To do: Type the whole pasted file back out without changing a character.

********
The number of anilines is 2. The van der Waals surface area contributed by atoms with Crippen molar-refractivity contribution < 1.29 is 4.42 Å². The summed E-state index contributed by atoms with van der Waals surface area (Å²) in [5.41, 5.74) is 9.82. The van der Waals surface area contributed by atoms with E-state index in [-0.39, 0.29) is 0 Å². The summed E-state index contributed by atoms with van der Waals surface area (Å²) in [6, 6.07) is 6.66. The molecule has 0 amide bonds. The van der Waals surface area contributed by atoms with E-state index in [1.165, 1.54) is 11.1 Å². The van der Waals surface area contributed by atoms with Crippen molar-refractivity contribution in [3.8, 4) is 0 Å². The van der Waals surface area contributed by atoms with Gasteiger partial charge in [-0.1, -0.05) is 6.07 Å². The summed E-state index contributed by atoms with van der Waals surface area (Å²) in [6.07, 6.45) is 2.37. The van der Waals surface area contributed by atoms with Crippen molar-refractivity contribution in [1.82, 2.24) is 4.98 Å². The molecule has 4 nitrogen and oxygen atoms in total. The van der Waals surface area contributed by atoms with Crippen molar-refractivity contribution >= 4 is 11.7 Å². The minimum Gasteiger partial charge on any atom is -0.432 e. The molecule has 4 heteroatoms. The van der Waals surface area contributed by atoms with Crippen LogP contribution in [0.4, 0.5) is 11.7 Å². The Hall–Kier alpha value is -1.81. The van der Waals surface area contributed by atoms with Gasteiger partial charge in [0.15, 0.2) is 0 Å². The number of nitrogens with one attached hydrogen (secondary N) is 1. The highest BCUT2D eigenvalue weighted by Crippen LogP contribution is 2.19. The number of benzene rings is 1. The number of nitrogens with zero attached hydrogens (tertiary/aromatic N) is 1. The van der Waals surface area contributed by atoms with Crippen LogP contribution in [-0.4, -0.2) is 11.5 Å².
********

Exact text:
The number of anilines is 2. The van der Waals surface area contributed by atoms with Crippen molar-refractivity contribution < 1.29 is 4.42 Å². The summed E-state index contributed by atoms with van der Waals surface area (Å²) in [5.41, 5.74) is 9.82. The van der Waals surface area contributed by atoms with E-state index in [-0.39, 0.29) is 0 Å². The summed E-state index contributed by atoms with van der Waals surface area (Å²) in [6, 6.07) is 6.66. The molecule has 0 amide bonds. The van der Waals surface area contributed by atoms with E-state index in [1.165, 1.54) is 11.1 Å². The van der Waals surface area contributed by atoms with Crippen molar-refractivity contribution in [3.8, 4) is 0 Å². The van der Waals surface area contributed by atoms with Gasteiger partial charge in [-0.1, -0.05) is 6.07 Å². The summed E-state index contributed by atoms with van der Waals surface area (Å²) in [6.07, 6.45) is 2.37. The van der Waals surface area contributed by atoms with Crippen molar-refractivity contribution in [1.82, 2.24) is 4.98 Å². The molecule has 4 nitrogen and oxygen atoms in total. The van der Waals surface area contributed by atoms with Crippen molar-refractivity contribution >= 4 is 11.7 Å². The minimum Gasteiger partial charge on any atom is -0.432 e. The molecule has 4 heteroatoms. The van der Waals surface area contributed by atoms with Crippen LogP contribution in [0.4, 0.5) is 11.7 Å². The Hall–Kier alpha value is -1.81. The van der Waals surface area contributed by atoms with Gasteiger partial charge in [0.15, 0.2) is 0 Å². The number of nitrogens with one attached hydrogen (secondary N) is 1. The highest BCUT2D eigenvalue weighted by Crippen LogP contribution is 2.19. The number of benzene rings is 1. The number of nitrogens with zero attached hydrogens (tertiary/aromatic N) is 1. The van der Waals surface area contributed by atoms with Crippen LogP contribution in [-0.4, -0.2) is 11.5 Å².